Figure 1 shows a flyback power supply that has low noise and uses a simple CMOS CD4093 IC for its control. The electrical noise of a converter arises mainly when current switches on. Diode recovery and charging parasitic capacitances create high di/dt, which is the main cause of noise. The converter in Figure 1 has a low noise level, because it slowly switches current on at nearly zero voltage. The converter works in the boundary between discontinuous and continuous mode and switches on when the drain voltage is at its lowest value. To avoid working with low gate voltages, which would cause excessive MOSFET losses, ZD1 conducts and enables the input gate of the CD4093 when the voltage is high enough. When the supply starts, the auxiliary nonisolated winding through D3 keeps the gate input high. When the MOSFET is on, current increases linearly until the base of Q5 starts to conduct, and this transistor turns the MOSFET off. The flyback operation then starts, and the primary energy charges the output capacitors. During this phase of operation, D5 and R6 keep Q5 conducting and the MOSFET off. When the energy has discharged, D5 stops conducting, as do the secondary diodes, so no recovery problems exist.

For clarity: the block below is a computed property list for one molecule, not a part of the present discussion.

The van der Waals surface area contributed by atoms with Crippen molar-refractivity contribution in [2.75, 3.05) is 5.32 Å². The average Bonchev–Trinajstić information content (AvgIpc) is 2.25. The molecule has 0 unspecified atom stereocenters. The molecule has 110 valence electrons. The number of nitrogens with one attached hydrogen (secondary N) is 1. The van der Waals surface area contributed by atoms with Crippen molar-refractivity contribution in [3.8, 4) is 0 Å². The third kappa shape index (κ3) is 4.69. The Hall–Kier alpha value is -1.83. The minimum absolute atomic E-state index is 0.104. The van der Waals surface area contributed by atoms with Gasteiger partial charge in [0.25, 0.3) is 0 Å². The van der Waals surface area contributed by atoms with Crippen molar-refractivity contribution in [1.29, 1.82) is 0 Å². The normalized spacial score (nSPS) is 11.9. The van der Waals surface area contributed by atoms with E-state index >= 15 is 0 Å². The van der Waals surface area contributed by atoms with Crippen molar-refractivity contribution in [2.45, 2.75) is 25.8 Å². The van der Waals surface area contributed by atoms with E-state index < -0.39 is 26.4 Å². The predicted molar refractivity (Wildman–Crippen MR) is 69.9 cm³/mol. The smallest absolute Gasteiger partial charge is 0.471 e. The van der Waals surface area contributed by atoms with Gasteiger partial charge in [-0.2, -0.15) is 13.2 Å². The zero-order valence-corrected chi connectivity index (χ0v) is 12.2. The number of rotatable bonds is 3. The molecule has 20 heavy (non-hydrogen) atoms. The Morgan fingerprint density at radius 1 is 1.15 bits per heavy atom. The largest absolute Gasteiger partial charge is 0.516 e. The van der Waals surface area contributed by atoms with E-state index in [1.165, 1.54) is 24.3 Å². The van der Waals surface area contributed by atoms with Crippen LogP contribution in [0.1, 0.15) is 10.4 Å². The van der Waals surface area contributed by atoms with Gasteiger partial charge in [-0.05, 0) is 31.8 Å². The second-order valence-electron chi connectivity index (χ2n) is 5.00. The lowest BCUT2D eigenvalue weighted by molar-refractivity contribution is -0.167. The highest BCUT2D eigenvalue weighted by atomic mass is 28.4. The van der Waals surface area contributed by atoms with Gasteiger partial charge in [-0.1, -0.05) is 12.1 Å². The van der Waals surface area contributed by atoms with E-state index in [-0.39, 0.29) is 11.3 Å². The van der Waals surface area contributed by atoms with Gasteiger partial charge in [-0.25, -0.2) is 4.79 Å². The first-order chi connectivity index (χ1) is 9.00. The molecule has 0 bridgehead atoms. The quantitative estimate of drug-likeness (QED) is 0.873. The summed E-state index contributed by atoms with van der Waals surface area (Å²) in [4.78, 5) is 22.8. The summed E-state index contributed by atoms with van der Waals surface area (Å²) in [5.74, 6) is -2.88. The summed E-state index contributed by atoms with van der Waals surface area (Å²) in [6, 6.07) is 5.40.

|Figure 1.||Using a simple CMOS IC, this flyback power-supply circuit exhibits extremely low noise.|
The time constant of R5 and C5 keeps the MOSFET off for a while. The output capacitance of the MOSFET plus the parasitic capacitance of the primary resonate with the primary inductance and the voltage decreases. R5 and C5 allow the MOSFET to turn on when the voltage has reached the minimum value. The values are valid only for this case. The circuit of Figure 1 not only minimizes turn-on losses, but also reduces electrical noise. Voltage regulation uses traditional techniques, using a TL431. The optocoupler current adds to the shunt current. Because the MOSFET turns on when current is zero, the gate resistor may be high, so parasitic capacitances charge slowly, further reducing switching noise. The circuit around Q4 is optional; you can use it in most power supplies. It kills the current glitch when Q3 turns on. It is more effective than the usual RC circuit, and it allows a low duty cycle at low loads. Note that many of the component values in Figure 1 are undesignated; you should determine these values to fit the application.